2022 Sep 24 – Hive Beetles

One of my nuc feeders sits on top of the hive with a floating platform for the bees, kind of like this one but smaller. The bees are a little annoyed when I open it up, probably because I am disturbing their home. They are pretty gentle, still, especially for late in the year.

I always take the floater out before so I can clean out any debris or dead bees before adding more syrup, and invariably find a few top bar beetles crawling around the inside.

Continue reading

2022 Sep 21 – Top Bar Hive Feeding

For regular Langstroth hives, as well as other conventional box configurations, bee supply companies are happy to sell you a feeder that fits on top of the hive. I prefer ones that let you add syrup without disturbing the bees, like this one from Mann Lake Bee Supply.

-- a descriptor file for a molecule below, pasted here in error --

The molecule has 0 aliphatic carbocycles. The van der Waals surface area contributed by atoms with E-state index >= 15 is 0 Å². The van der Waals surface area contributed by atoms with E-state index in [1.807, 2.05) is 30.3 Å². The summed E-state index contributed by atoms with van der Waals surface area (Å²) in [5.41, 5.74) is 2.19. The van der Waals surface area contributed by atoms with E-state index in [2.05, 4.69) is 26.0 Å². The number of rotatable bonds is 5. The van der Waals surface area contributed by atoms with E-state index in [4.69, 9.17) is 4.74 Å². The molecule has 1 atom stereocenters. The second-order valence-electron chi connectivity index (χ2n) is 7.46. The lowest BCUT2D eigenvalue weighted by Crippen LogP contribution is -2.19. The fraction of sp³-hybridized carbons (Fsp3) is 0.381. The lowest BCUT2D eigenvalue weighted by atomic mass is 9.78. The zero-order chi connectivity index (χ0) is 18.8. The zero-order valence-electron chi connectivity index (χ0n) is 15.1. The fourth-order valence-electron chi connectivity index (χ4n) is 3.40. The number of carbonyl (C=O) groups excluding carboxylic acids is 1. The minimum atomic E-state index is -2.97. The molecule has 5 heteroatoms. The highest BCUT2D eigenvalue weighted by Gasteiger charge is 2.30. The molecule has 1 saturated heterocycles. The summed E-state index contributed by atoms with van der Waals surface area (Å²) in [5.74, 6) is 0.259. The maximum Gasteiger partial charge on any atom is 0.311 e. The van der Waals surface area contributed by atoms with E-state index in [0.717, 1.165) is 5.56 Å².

For Top Bar Hives, most supply stores do not see a commercial feeder. So how do you feed the bees in a top bar? One way is to use a plastic waste bucket, cut to fit inside the hive. Fill it with floating material, such as pine needles, and you are set.

Continue reading

2022 Sep 1 – Removing Formic

Last weekend I removed the Formic Pro I had placed on the hives on August 13. Formic acid is a naturally occurring chemical, most notably found in ants and some stingless bees. It is also present in honey bee colonies so bees have a natural resistance. It is not absorbed by wax and dissipates from the hive, so it can be used while the bees are also collecting honey.

What you see here is the strips after two weeks. Most of the acid is gone and what’s left is a bit like cardboard. I scraped them out with a hive tool and put them in the trash. The bees were surprisingly gentle, which made it a pleasant morning.

May you prosper and find honey.